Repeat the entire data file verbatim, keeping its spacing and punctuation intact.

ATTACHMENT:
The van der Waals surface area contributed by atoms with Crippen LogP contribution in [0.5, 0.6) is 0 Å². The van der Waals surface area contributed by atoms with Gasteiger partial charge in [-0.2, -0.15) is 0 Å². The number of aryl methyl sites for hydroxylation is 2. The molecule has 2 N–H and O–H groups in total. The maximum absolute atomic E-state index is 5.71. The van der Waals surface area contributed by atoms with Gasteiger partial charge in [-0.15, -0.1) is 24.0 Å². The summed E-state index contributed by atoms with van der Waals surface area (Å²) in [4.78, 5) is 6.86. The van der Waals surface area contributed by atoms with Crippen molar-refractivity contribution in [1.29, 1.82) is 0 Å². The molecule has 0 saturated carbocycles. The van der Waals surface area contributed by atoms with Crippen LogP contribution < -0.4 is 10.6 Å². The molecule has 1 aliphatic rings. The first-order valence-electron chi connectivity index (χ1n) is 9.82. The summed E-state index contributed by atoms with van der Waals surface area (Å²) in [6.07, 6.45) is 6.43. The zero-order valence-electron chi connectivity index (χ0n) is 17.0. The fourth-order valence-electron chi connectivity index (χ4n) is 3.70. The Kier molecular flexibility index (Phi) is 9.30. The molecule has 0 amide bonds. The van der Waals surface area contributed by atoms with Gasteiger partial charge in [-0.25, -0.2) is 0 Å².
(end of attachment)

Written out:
The van der Waals surface area contributed by atoms with Crippen LogP contribution in [0.5, 0.6) is 0 Å². The van der Waals surface area contributed by atoms with Gasteiger partial charge in [-0.2, -0.15) is 0 Å². The number of aryl methyl sites for hydroxylation is 2. The molecule has 2 N–H and O–H groups in total. The maximum absolute atomic E-state index is 5.71. The van der Waals surface area contributed by atoms with Gasteiger partial charge in [-0.15, -0.1) is 24.0 Å². The summed E-state index contributed by atoms with van der Waals surface area (Å²) in [4.78, 5) is 6.86. The van der Waals surface area contributed by atoms with Crippen molar-refractivity contribution in [1.29, 1.82) is 0 Å². The molecule has 0 saturated carbocycles. The van der Waals surface area contributed by atoms with Crippen LogP contribution < -0.4 is 10.6 Å². The molecule has 1 aliphatic rings. The first-order valence-electron chi connectivity index (χ1n) is 9.82. The summed E-state index contributed by atoms with van der Waals surface area (Å²) in [6.07, 6.45) is 6.43. The zero-order valence-electron chi connectivity index (χ0n) is 17.0. The fourth-order valence-electron chi connectivity index (χ4n) is 3.70. The Kier molecular flexibility index (Phi) is 9.30. The molecule has 0 amide bonds. The van der Waals surface area contributed by atoms with Gasteiger partial charge in [-0.25, -0.2) is 0 Å².